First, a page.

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France 2023 The Ardèche Day 7 The Ardèche, ‘Defiles’ section by Graham R

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France 2023 The Ardèche Day 7 The Ardèche, ‘Defiles’ section by Graham R

Our 3rd Day on the river Ardèche and a section I had paddled before in lower conditions than we had on the day due to substantial thunderstorms over the upper catchment the afternoon and evening before. Bit of colour in the water, sadly not ripping, but plenty for a bash free decent.

This section is upriver from the common base at Vallon-Pont-d’Arc. Good car parking up at the put-in below the historic village of VogÜé (pron: Vogue-Way) on the eastern bank (below the old rain viaduct and above the newer road bridge).

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Steady open river to start with until the first weir at Lanas. Glissiere for the plastic canoes and a portage for myself in the cedar-epoxy (too destructive). Then the river closed with tight corners and chutes prevailed for a while and cautious regrouping was required. Soon enough though it opened out into the typical layered open limestone gorge with a fine play wave (and undercut cliff for the swimmer to consider!).

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The village of Balazuc was then reached and you realise that you’re back in tourist country. We didn’t stop though it’s worthy. Below the village there is a cliff to the left and shingle/boulder bank to the right, with a big rock set in the centre. On my previous (lower level) descent this rock forced the river right and cause one of our party a nasty swim (and damage to my other boat!), on this visited the level offered good passage to the left of the rock with a nice ride down the edge of the left cliff. It is noted in the guide that the river changes with the shift of the riverbed boulder, and this should be considered given the potential for ‘flood’ evolution of this river.

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Spongy sunning himself while the others had to hide from the sun in the shade of a “cliff”. Oh no – code word for all jump in again!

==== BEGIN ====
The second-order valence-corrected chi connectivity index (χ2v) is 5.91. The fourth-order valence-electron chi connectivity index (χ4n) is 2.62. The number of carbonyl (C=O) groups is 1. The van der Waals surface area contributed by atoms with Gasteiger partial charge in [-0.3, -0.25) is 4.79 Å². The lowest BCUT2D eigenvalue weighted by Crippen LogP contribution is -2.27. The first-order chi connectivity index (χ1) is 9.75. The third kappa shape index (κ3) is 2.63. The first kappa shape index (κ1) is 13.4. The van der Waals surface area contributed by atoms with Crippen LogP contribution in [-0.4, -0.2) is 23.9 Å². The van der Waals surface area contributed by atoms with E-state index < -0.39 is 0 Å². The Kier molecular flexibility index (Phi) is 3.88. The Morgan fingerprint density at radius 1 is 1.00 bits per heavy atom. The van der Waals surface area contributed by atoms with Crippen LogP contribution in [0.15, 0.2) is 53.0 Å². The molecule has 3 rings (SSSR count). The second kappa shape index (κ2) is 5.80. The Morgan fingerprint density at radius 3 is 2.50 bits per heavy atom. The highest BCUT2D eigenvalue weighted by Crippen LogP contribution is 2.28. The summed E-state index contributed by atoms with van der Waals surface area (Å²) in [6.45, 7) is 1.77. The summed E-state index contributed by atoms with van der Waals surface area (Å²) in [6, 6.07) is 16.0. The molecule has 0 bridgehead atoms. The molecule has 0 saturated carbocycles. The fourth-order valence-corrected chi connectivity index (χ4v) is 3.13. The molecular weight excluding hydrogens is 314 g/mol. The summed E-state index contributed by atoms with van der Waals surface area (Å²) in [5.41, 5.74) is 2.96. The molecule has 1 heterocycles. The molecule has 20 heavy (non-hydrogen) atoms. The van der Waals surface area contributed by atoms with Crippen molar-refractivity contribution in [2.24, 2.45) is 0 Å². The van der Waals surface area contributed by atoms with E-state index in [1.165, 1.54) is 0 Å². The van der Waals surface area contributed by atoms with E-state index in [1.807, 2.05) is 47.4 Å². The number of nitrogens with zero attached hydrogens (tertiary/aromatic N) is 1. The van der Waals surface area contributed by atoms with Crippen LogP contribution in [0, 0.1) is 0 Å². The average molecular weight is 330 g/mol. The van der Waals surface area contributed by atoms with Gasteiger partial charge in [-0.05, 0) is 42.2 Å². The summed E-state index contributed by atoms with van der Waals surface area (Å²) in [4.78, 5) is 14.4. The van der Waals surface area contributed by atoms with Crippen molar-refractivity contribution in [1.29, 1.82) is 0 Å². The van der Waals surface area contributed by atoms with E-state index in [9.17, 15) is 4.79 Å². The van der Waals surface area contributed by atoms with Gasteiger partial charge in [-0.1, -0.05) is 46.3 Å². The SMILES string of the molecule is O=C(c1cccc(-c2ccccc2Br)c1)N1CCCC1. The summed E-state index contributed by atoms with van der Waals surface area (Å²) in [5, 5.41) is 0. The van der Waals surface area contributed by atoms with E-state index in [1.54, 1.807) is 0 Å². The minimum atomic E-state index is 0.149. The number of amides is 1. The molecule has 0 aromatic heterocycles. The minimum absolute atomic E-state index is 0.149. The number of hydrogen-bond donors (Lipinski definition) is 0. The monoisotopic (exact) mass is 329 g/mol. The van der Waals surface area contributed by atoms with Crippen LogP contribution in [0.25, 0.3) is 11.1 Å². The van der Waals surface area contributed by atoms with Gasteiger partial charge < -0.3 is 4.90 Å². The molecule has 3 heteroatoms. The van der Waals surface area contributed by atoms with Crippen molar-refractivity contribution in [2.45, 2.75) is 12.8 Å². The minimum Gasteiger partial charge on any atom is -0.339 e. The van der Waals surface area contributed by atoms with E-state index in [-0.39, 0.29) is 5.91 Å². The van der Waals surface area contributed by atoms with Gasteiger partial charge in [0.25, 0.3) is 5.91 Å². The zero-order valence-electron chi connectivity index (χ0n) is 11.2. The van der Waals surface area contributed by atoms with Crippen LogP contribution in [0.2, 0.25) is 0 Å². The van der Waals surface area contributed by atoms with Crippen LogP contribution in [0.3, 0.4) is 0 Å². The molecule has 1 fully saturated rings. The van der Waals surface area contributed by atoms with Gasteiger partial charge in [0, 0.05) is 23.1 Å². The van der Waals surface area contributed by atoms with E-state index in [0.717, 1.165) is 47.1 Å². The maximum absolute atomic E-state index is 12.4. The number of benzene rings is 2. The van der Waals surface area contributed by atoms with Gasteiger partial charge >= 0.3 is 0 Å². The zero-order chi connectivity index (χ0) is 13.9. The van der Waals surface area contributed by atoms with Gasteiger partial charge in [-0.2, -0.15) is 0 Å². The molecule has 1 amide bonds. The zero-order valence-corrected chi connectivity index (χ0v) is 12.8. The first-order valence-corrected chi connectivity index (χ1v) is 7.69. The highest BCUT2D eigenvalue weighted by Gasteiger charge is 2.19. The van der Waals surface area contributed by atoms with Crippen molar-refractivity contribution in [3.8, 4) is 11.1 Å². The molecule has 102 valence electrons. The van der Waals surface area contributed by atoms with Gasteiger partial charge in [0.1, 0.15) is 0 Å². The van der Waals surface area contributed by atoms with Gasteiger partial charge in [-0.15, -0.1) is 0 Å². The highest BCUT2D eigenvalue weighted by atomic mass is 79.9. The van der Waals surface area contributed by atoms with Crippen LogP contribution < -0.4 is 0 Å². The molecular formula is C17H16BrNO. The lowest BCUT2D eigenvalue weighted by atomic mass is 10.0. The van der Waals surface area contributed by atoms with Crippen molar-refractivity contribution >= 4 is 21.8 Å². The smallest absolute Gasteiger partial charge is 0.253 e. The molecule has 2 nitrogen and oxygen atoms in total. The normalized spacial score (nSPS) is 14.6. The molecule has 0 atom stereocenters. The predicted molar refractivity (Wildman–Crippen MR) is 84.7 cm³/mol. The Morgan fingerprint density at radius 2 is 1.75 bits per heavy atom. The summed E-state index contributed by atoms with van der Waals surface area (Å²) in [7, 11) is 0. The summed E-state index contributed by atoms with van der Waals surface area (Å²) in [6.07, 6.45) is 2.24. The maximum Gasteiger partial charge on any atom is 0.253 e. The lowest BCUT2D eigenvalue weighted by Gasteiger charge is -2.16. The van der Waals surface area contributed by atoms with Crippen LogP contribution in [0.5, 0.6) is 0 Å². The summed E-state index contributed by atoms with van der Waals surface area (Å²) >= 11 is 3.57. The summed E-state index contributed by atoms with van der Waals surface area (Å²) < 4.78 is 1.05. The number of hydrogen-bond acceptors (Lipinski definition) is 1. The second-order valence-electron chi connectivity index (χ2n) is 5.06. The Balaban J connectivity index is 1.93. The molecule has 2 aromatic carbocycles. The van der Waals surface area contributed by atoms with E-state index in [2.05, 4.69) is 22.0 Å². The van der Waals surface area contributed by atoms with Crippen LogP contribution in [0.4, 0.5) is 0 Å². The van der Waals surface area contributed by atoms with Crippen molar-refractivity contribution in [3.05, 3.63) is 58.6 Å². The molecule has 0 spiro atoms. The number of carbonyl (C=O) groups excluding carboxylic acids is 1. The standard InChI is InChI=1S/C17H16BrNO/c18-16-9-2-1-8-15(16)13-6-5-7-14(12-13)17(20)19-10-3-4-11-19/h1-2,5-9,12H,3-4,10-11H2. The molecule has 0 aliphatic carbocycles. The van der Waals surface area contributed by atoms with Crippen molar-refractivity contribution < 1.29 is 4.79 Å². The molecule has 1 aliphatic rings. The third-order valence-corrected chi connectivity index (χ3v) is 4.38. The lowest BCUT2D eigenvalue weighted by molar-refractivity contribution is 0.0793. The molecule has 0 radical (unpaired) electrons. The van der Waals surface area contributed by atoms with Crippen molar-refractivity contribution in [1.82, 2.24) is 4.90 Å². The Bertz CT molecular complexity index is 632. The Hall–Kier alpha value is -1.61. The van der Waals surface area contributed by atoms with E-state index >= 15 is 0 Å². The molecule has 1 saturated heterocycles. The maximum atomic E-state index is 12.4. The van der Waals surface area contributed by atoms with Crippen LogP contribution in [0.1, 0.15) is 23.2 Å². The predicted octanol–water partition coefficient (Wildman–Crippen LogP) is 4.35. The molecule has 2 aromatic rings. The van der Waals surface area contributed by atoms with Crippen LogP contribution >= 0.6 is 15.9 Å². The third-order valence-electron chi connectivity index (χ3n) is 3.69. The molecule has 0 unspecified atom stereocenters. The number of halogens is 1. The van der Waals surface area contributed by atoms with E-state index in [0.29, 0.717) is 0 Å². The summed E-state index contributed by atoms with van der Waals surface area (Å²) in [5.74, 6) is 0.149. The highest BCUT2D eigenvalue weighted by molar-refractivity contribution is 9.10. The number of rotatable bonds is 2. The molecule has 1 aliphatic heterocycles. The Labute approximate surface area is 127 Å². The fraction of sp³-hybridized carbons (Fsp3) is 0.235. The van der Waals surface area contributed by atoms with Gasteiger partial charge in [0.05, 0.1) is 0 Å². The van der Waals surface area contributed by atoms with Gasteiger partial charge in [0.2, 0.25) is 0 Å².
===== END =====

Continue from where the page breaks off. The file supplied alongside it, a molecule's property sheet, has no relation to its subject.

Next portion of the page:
We took a break a little further downstream a convenient cliff-shaded spot. The onward gorge is fine country. Not that of the famous section, but full of interest that keeps developing with steady sweeps, complexities, and new vistas. Some good rapids and then a 3-; too bony for my boat, but fair game for the rest of the team. The optical illusion of the inclined, bedded walls of the Cirque de Gens is somewhat true… you could be paddling downstream, but uphill. The section ultimately finishes at Ruoms in a 2km canalised section stopped by a tradition mill weir. The ‘possible’ drag of this section dissolves away with the fun of the long, low angle glissiere on the river right. If only all glissieres were like this one! I shot it again as I had once before with only a modest bump on the stern stem.

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I was offered the opportunity to carry on down the river (another 14km to our camp at Vallon), given I had no part in the group shuttle, and there was time in the day on a fine afternoon. So… This section below Ruoms is overlooked, and for the next 5km I just don’t know why. Yes, the gorge is gone and you’re in open country, but the rapids come regularly, and the vistas are fine. One rapid funnels you through a fine avenue of trees and is not without entertaining technicality. After the river Chassezac joins from the right there’s one final rapid beneath the old rail viaduct and D111 road bridge. Below here there’s a likely egress point river right through the camping site. This would be a good point to end the Defiles section by adding an hour or so of moving water. Now the river really changes into flatwater until the first of the 5 weirs (all with their own character of glissieres). No.1 I shot cleanly, then passed the mill on the left and alongside the main road on the full river again, beyond ‘Camping Aloha’ (ye, right!) where the river soon slows up to the second. The glissiere was too aggressive for my boat, so I lined down it carefully getting back on board on the left of the structure.

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Away then under the low bridge and another longish flat section with the breeze building for an afternoon storm. No.3 was going to be messy to portage so I shot it. I tail bashed, I swamped, I took a swim. No issues though. The 4th soon arrived, and I shot it reasonably effectively… like I bailed a bit, but just a tail bump. The 5th is the big weir you see from the Vallon Bridge. The Glissiere to the river right is way too aggressive for the boat, no question, so my option was to portage awkwardly down the river left edge next to the white-water course and easily return to the flow to egress close to camp, river right a little way down stream. Easy as! So the 9km final weirs section is worth doing, but it’s not what you really come here for.

Paddlers: Keith, Ian, Mike, Ruth, Martin, Nikki, Andy, Graham & Spongy

Click for more photos………….

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